The United States, Canada and the United Kingdom joined the European Union on Monday to take what they described as “coordinated action” against China to send “a clear message about the human rights violations and abuses in Xinjiang”, prompting anger in Beijing and immediate retaliation.
The sanctions blacklisted former and current officials in the Xinjiang region – Zhu Hailun, Wang Junzheng, Wang Mingshan and Chen Mingguo – for alleged abuses, which have sparked international outrage.
The coordinated move also targeted the state-run Xinjiang Production and Construction Corps.
Washington, which had sanctioned two of those officials in July 2020, added the other two to the list on Monday.
“Acting together sends the clearest possible signal that the international community is united in its condemnation of China’s human rights violations in Xinjiang and the need for Beijing to end its discriminatory and oppressive practices in the region,” the UK’s foreign ministry said.
US Secretary of State Antony Blinken said China “continues to commit genocide and crimes against humanity in Xinjiang” and called on Beijing to “bring an end to the repression of Uighurs”.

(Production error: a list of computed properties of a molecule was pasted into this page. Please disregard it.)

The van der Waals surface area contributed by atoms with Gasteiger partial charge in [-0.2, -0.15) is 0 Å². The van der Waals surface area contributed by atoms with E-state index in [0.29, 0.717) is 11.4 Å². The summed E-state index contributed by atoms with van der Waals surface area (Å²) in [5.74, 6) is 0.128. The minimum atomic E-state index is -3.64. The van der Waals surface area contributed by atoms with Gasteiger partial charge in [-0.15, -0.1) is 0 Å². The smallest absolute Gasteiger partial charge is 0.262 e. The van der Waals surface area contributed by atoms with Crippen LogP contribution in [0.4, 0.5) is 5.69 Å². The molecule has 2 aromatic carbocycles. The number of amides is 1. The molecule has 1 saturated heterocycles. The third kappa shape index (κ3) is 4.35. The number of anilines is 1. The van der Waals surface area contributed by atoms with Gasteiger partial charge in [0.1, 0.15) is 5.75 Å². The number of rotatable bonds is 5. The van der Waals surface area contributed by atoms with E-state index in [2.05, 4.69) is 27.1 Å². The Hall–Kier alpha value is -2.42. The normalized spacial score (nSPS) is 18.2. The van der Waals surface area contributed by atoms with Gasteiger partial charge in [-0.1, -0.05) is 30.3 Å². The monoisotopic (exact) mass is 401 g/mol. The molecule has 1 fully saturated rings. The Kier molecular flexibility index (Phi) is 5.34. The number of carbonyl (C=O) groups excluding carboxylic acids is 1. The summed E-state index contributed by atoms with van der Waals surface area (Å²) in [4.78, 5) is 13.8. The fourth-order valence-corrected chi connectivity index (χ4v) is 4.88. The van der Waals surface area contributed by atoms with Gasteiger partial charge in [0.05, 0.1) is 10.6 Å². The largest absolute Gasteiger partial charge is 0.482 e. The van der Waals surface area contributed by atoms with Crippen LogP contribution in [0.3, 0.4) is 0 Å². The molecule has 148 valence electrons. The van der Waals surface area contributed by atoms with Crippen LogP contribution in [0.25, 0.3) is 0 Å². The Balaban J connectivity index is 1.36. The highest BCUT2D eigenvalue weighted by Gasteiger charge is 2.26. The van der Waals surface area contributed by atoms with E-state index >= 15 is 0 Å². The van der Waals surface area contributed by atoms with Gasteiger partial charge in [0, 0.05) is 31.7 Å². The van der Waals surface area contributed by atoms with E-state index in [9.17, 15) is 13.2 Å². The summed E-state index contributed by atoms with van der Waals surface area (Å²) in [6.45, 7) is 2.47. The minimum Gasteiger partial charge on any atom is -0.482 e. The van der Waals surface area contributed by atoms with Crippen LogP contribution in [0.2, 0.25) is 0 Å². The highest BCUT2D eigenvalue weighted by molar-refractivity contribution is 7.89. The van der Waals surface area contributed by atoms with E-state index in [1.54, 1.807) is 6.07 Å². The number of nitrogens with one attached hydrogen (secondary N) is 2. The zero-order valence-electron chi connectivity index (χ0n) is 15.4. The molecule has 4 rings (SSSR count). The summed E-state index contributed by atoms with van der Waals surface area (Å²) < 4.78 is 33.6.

The United Nations has said more than one million Uighurs and other mostly Muslim Turkic-speaking residents of the northwestern region have been held in a network of camps that China has called vocational skills training centres in recent years.
Rights groups said they have also been subjected to other abuses including restrictions on freedom of religion including being forced to eat pork.
On Tuesday, the foreign ministers of Australia and New Zealand said they welcomed the sanctions.
“There is clear evidence of severe human rights abuses that include restrictions on freedom of religion, mass surveillance, large-scale extra-judicial detentions, as well as forced labour and forced birth control, including sterilisation,” Australian Foreign Minister Marise Payne and New Zealand Foreign Minister Nanaia Mahuta said in a joint statement.